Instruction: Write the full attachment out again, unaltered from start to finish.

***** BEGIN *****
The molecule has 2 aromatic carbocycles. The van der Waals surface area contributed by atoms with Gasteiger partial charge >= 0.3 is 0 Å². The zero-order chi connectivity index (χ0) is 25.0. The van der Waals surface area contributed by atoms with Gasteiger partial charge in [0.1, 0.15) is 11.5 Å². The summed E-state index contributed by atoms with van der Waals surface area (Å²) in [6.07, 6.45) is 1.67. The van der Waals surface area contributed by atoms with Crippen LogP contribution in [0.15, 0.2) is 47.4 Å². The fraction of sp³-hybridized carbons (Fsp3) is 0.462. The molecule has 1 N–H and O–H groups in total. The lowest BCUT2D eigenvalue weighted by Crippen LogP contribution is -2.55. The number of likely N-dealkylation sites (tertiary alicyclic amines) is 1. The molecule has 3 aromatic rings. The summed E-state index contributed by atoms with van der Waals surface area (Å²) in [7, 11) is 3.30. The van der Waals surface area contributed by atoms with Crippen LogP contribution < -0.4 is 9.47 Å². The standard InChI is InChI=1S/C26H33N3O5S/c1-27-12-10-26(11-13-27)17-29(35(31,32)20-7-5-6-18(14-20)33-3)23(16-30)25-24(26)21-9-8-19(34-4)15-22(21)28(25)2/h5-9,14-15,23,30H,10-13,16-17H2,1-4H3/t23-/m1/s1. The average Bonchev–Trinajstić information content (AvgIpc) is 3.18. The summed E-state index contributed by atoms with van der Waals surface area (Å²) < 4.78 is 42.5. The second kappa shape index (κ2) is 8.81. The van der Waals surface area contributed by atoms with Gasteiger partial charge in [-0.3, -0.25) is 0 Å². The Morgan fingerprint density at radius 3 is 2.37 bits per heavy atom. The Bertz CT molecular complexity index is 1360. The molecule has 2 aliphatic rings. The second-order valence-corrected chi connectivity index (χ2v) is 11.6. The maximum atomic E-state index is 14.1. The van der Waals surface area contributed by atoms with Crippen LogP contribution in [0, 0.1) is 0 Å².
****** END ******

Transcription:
The molecule has 2 aromatic carbocycles. The van der Waals surface area contributed by atoms with Gasteiger partial charge >= 0.3 is 0 Å². The zero-order chi connectivity index (χ0) is 25.0. The van der Waals surface area contributed by atoms with Gasteiger partial charge in [0.1, 0.15) is 11.5 Å². The summed E-state index contributed by atoms with van der Waals surface area (Å²) in [6.07, 6.45) is 1.67. The van der Waals surface area contributed by atoms with Crippen LogP contribution in [0.15, 0.2) is 47.4 Å². The fraction of sp³-hybridized carbons (Fsp3) is 0.462. The molecule has 1 N–H and O–H groups in total. The lowest BCUT2D eigenvalue weighted by Crippen LogP contribution is -2.55. The number of likely N-dealkylation sites (tertiary alicyclic amines) is 1. The molecule has 3 aromatic rings. The summed E-state index contributed by atoms with van der Waals surface area (Å²) in [7, 11) is 3.30. The van der Waals surface area contributed by atoms with Crippen LogP contribution < -0.4 is 9.47 Å². The standard InChI is InChI=1S/C26H33N3O5S/c1-27-12-10-26(11-13-27)17-29(35(31,32)20-7-5-6-18(14-20)33-3)23(16-30)25-24(26)21-9-8-19(34-4)15-22(21)28(25)2/h5-9,14-15,23,30H,10-13,16-17H2,1-4H3/t23-/m1/s1. The average Bonchev–Trinajstić information content (AvgIpc) is 3.18. The summed E-state index contributed by atoms with van der Waals surface area (Å²) < 4.78 is 42.5. The second kappa shape index (κ2) is 8.81. The van der Waals surface area contributed by atoms with Gasteiger partial charge in [-0.3, -0.25) is 0 Å². The Morgan fingerprint density at radius 3 is 2.37 bits per heavy atom. The Bertz CT molecular complexity index is 1360. The molecule has 2 aliphatic rings. The second-order valence-corrected chi connectivity index (χ2v) is 11.6. The maximum atomic E-state index is 14.1. The van der Waals surface area contributed by atoms with Crippen LogP contribution in [0, 0.1) is 0 Å².